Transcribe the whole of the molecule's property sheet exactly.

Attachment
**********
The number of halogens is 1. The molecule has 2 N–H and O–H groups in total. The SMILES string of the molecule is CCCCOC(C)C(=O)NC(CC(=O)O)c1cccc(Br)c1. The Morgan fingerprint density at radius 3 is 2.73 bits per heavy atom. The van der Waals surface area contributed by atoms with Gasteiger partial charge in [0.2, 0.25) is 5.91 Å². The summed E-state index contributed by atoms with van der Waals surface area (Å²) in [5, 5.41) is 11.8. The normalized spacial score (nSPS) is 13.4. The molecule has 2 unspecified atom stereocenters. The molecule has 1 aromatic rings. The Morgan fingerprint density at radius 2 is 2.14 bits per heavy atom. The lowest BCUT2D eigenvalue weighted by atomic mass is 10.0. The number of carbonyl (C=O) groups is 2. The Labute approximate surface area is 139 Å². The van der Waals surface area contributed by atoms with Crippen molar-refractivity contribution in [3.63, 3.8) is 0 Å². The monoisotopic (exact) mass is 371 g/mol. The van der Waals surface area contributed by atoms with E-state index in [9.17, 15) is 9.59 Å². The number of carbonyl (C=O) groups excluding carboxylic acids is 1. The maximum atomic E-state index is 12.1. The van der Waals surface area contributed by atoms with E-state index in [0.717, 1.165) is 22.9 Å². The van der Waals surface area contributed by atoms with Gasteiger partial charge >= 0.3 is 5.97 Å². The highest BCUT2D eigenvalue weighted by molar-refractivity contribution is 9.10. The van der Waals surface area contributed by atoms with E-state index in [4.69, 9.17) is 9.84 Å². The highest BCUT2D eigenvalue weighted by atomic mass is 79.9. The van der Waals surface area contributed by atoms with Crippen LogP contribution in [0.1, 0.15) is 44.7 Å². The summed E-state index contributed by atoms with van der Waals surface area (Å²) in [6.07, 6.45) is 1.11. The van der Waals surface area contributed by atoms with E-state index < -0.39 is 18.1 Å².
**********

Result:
The number of halogens is 1. The molecule has 2 N–H and O–H groups in total. The SMILES string of the molecule is CCCCOC(C)C(=O)NC(CC(=O)O)c1cccc(Br)c1. The Morgan fingerprint density at radius 3 is 2.73 bits per heavy atom. The van der Waals surface area contributed by atoms with Gasteiger partial charge in [0.2, 0.25) is 5.91 Å². The summed E-state index contributed by atoms with van der Waals surface area (Å²) in [5, 5.41) is 11.8. The normalized spacial score (nSPS) is 13.4. The molecule has 2 unspecified atom stereocenters. The molecule has 1 aromatic rings. The Morgan fingerprint density at radius 2 is 2.14 bits per heavy atom. The lowest BCUT2D eigenvalue weighted by atomic mass is 10.0. The number of carbonyl (C=O) groups is 2. The Labute approximate surface area is 139 Å². The van der Waals surface area contributed by atoms with Crippen molar-refractivity contribution in [3.63, 3.8) is 0 Å². The monoisotopic (exact) mass is 371 g/mol. The van der Waals surface area contributed by atoms with E-state index in [9.17, 15) is 9.59 Å². The number of carbonyl (C=O) groups excluding carboxylic acids is 1. The maximum atomic E-state index is 12.1. The van der Waals surface area contributed by atoms with E-state index in [0.717, 1.165) is 22.9 Å². The van der Waals surface area contributed by atoms with Gasteiger partial charge >= 0.3 is 5.97 Å². The highest BCUT2D eigenvalue weighted by molar-refractivity contribution is 9.10. The van der Waals surface area contributed by atoms with E-state index in [4.69, 9.17) is 9.84 Å². The highest BCUT2D eigenvalue weighted by atomic mass is 79.9. The van der Waals surface area contributed by atoms with Crippen LogP contribution in [0.1, 0.15) is 44.7 Å². The summed E-state index contributed by atoms with van der Waals surface area (Å²) in [6.07, 6.45) is 1.11. The van der Waals surface area contributed by atoms with E-state index < -0.39 is 18.1 Å².